It may be time to give up on getting GOP permission for a commission on Republican sedition

During the Jan. 6 insurrection at the U.S. Capitol, Officer Michael Fanone was attacked, beaten, Tased, and suffered a resulting heart attack at the hands of the violent pro-Trump mob. He was one of the hundred officers injured during the mob's attempt to find and capture Trump's vice president and insufficiently loyal lawmakers, part of a Trump-announced, Trump-endorsed scheme to "march" to the Capitol and block the counting of electoral votes confirming Trump's loss. It was a genuine—if incredibly stupid—attempt at overthrowing government. During the attack on Fanone, Fanone reported members of the crowd urged each other to shoot Fanone with his own gun.

In an interview with CNN, Fanone seems to have little patience for Republican figures now trying to "whitewash" the insurrection that nearly killed him. It's "very difficult being elected officials, and other individuals, kind of whitewash the events of that day, or downplay what happened," says Fanone. As for Donald Trump's claims that the violent mob was "zero threat" to officers, he is more direct. "I think it's dangerous," he says.


It's got to be a hell of an experience for Fanone and the other officers attacked by the mob to now see Republican lawmakers near-unanimous in their demands that if Congress dares to mount an investigation into an act of violent, organized sedition, it must be watered down into nothingness by equally considering Republican-claimed threats posed by an invisible "antifa" and by Black Lives Matter protesters.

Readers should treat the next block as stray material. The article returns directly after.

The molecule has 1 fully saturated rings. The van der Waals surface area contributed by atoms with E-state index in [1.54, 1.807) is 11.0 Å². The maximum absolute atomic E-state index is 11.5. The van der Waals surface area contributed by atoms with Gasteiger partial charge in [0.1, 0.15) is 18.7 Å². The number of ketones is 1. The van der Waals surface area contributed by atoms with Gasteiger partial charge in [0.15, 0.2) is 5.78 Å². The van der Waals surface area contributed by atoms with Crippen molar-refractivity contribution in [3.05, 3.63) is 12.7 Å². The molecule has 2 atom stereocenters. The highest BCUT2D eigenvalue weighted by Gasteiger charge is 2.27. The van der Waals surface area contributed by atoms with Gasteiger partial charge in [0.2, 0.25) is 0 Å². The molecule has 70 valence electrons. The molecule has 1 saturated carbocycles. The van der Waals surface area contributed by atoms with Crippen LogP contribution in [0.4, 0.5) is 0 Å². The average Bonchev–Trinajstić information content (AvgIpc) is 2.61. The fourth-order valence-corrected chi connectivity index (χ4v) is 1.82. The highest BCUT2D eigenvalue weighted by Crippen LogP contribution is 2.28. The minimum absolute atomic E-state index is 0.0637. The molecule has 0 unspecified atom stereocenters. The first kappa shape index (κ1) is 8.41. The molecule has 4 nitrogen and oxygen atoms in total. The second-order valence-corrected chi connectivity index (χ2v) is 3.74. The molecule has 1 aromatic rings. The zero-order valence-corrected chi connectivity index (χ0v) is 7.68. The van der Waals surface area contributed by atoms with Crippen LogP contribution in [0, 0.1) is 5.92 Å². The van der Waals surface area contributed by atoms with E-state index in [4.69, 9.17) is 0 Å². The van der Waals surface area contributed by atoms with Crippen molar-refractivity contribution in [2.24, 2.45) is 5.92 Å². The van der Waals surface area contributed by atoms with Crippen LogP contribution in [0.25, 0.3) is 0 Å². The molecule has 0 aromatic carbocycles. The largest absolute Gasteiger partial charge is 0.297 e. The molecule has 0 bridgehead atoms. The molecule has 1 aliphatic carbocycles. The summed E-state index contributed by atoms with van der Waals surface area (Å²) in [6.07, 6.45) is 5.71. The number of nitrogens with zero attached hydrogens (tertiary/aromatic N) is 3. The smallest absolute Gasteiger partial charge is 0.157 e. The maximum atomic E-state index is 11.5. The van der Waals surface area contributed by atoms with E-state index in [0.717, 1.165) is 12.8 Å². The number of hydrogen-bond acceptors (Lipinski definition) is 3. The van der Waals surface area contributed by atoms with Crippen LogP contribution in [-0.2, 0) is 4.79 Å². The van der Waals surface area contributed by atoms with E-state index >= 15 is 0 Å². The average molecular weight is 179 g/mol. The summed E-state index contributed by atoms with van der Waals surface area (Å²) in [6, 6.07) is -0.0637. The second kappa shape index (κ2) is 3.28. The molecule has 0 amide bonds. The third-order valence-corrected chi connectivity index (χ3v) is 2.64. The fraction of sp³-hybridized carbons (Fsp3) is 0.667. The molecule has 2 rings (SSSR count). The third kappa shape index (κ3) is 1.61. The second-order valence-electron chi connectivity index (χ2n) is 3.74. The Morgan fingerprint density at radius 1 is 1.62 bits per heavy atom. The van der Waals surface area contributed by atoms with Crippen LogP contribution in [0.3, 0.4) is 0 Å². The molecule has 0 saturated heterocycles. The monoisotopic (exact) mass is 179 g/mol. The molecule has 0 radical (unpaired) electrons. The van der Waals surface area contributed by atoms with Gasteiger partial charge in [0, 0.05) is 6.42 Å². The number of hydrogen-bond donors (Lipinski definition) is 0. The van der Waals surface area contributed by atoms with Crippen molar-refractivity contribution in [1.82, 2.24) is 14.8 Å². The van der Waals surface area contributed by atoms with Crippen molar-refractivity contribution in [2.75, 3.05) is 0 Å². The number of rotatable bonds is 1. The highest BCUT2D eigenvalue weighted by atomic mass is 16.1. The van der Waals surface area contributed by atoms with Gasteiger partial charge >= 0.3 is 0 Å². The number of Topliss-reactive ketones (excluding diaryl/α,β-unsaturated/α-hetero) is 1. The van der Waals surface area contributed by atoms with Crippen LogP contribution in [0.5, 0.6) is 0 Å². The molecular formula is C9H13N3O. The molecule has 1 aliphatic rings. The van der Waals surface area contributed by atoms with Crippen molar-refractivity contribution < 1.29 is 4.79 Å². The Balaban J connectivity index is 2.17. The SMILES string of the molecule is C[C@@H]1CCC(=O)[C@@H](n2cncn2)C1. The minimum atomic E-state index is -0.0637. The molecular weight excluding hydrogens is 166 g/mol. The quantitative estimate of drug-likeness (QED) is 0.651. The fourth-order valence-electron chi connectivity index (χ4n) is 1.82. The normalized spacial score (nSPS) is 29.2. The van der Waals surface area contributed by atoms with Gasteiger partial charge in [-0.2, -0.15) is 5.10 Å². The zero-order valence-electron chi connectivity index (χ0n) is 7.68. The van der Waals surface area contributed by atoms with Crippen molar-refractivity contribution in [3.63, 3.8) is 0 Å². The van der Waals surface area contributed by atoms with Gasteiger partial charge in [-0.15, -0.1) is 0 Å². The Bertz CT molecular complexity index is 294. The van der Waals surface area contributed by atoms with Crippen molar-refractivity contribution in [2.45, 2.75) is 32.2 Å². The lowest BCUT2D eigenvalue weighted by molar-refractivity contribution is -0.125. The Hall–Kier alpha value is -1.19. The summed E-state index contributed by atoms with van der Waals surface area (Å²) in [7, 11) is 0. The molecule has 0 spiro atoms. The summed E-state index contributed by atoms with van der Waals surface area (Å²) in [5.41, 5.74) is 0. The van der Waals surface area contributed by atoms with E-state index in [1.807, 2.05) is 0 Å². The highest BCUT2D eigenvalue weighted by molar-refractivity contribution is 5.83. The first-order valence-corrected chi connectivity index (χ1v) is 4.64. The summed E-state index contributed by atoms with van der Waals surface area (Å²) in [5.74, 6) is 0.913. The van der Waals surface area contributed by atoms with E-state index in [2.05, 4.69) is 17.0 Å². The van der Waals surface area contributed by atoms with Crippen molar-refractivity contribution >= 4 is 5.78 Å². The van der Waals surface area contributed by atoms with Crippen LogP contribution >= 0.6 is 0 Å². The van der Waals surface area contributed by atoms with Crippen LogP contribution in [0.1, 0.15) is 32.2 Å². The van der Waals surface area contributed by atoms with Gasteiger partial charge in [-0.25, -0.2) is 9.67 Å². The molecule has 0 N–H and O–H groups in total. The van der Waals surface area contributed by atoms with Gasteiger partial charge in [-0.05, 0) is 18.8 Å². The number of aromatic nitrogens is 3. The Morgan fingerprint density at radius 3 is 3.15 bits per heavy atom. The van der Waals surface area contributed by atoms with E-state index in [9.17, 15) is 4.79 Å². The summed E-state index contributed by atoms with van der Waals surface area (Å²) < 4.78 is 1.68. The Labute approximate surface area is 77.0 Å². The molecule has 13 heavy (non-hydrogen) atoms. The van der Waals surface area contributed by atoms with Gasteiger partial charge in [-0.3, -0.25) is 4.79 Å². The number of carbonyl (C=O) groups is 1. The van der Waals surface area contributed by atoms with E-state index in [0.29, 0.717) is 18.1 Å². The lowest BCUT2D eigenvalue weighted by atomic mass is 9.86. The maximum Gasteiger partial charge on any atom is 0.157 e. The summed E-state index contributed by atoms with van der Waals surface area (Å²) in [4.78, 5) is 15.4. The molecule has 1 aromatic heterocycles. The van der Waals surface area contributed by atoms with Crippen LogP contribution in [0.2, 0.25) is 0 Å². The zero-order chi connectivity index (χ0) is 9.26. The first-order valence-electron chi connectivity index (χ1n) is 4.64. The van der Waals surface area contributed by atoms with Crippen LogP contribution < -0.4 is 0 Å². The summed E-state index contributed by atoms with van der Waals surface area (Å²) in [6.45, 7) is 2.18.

As for that planned probe into the causes and details of insurrection violence: It continues to go nowhere. House Speaker Nancy Pelosi offered up more concessions to House Republicans last week, now proposing that the commission to investigate the violence be evenly split by party and requiring majority commission support to issue proposed subpoenas. Even those concessions fell flat as House Republicans, the majority of whom still voted to nullify election results after the violence, continue to insist that an investigation of the violence is unnecessary.

The only battle being waged right now is in fact inside the Republican Party, as Rep. Liz Cheney all but mocks Republican Minority Leader Kevin McCarthy's demands that the insurrection commission be watered down. She wants the proposed commission to be "focused" on Jan. 6 and its causes, and (correctly!) notes that if "we minimize" or "appease" the attempt at sedition, it could repeat itself after any future election as well.

McCarthy, as one of the Republicans who glibly promoted the Trump team's fraudulent propaganda claiming the election was "stolen" from him through a broad array of bizarre and implausible conspiracies, most certainly does not want a full accounting of how that Republican-fueled violence came to be. McCarthy has already signaled that he intends to remain at Trump's side no matter how egregiously Trump may have betrayed his oath and country, rather than anger Trump's fascist base; a true investigation of the violence would require McCarthy himself to testify about his own conversation with Trump during the violence—a conversation that offers further evidence Trump both intended the violence and sought to use it to further threaten lawmakers.